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What makes a language “easy” to learn?

Aidan Cross

Sunday, 26 February 2023

Does the thought of learning a new language sound too difficult? Here’s what to look for to make it “easier” when deciding what language to learn!

Today, over 7000 languages are spoken across the world, and it is estimated that more than half of the world’s population speaks more than one. As English has become a global language, it is unsurprising that it is the most common second language to learn. However, for native English speakers, what makes a different language “easy” to learn? 

It is generally agreed that exposure, immersion, and practice are the most important factors in successfully learning a new language. Because of this, the availability of resources in that language is something to consider when deciding what language to learn. Are there films, TV shows, or YouTube videos that you can watch in that language; books that you can read; or music that you can listen to? For example, the “Korean wave” and how this growing interest in South Korean culture has made a variety of Korean content accessible to English speakers with the popularity of K-dramas such as “Squid Game” and K-pop groups such as BTS. 

Your motivation and dedication to learning a new language is also a critical factor in determining how “easy” it is to learn. Your cultural ties to a language, through your family, community, or religion, e.g. Arabic in Islam and Hebrew in Judaism, can therefore make a language “easier” to learn. This is because it has a real, practical use and place in your life as well as that you will already have an understanding of the culture behind the language. After all, learning a language is so much more than just learning the vocabulary and grammar, the cultural context is just as important. Furthermore, you will have the advantage of knowing native speakers to practice with and learn from within your family or community. However, you shouldn’t be disheartened if this isn’t the case, and you are choosing to learn a language for study or work, for travel, or just for fun; ultimately, it is your motivation and dedication to consistent practice that will determine how “easy” it is to learn.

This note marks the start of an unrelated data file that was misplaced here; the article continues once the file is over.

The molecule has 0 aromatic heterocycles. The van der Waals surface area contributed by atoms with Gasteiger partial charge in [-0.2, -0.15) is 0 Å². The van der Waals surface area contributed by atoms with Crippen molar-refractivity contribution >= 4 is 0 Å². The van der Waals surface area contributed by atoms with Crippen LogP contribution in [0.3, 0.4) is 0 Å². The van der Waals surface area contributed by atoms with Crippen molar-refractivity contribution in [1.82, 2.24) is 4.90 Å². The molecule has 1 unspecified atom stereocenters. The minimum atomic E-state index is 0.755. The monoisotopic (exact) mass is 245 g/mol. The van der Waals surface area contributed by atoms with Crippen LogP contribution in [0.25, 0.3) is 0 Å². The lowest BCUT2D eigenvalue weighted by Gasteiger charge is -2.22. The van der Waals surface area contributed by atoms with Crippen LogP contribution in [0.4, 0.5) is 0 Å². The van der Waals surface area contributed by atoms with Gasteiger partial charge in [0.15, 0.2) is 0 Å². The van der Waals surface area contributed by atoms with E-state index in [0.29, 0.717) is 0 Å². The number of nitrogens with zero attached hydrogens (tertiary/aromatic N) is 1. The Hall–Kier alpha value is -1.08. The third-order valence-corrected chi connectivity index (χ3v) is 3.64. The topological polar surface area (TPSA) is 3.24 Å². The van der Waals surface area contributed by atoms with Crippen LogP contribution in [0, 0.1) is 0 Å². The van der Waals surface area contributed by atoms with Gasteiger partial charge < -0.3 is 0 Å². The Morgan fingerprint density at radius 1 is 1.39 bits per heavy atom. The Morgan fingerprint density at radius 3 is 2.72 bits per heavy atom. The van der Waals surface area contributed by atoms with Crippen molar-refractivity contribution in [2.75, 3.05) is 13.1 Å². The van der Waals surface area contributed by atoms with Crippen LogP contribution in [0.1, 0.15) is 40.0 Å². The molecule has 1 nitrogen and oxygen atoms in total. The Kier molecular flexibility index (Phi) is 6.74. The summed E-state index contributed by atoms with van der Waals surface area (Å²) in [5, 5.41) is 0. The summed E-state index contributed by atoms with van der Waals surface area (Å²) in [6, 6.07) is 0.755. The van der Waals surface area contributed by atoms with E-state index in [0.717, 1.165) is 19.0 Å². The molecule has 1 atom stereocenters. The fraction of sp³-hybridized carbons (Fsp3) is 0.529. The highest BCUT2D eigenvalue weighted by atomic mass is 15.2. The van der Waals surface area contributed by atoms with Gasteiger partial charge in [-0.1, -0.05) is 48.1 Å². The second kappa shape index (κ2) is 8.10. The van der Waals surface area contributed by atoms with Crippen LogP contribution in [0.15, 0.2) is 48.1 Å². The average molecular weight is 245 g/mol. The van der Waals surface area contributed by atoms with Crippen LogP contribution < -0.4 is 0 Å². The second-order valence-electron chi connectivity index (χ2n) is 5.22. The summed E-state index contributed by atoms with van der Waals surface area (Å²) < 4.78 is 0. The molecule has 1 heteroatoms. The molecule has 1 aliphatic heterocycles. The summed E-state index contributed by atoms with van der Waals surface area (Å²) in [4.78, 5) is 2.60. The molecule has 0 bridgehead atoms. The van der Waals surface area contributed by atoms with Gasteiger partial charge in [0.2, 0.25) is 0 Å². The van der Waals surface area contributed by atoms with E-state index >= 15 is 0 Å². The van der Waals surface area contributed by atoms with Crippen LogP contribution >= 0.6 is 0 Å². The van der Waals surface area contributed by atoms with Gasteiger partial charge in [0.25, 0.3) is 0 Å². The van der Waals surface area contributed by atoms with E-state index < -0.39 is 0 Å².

Nevertheless, it cannot be avoided that, linguistically, some languages will just be “easier” than others for native English speakers to learn, for example, languages that use the Latin alphabet, e.g. Indonesian, and not the Cyrillic alphabet, e.g. Mongolian, or their own script, e.g. Thai. Languages with similar origins and shared histories, predominately Indo-European languages, e.g. Hindi, as well as those from the branches of this language family, particularly the Romance languages, e.g. Spanish, and Germanic languages, e.g. German will also be “easier” to learn due to their similarity to English. A language’s similarity, or dissimilarity, to English can affect how “easy” it is to learn in a number of ways:

  • Grammar, e.g. there is no verb conjugation in Mandarin and no articles in Russian

  • Pronunciation, e.g. tonal languages such as Yoruba or click consonants, like in Xhosa, as well as sounds that don’t exist in English, like the Portuguese “ão”

So, what languages are generally considered the “easiest” for native English speakers to learn? Unsurprisingly, it’s the Romance and Germanic languages spoken by our European neighbours: Spanish, French, Portuguese, Italian, Dutch, Swedish, and Norwegian.


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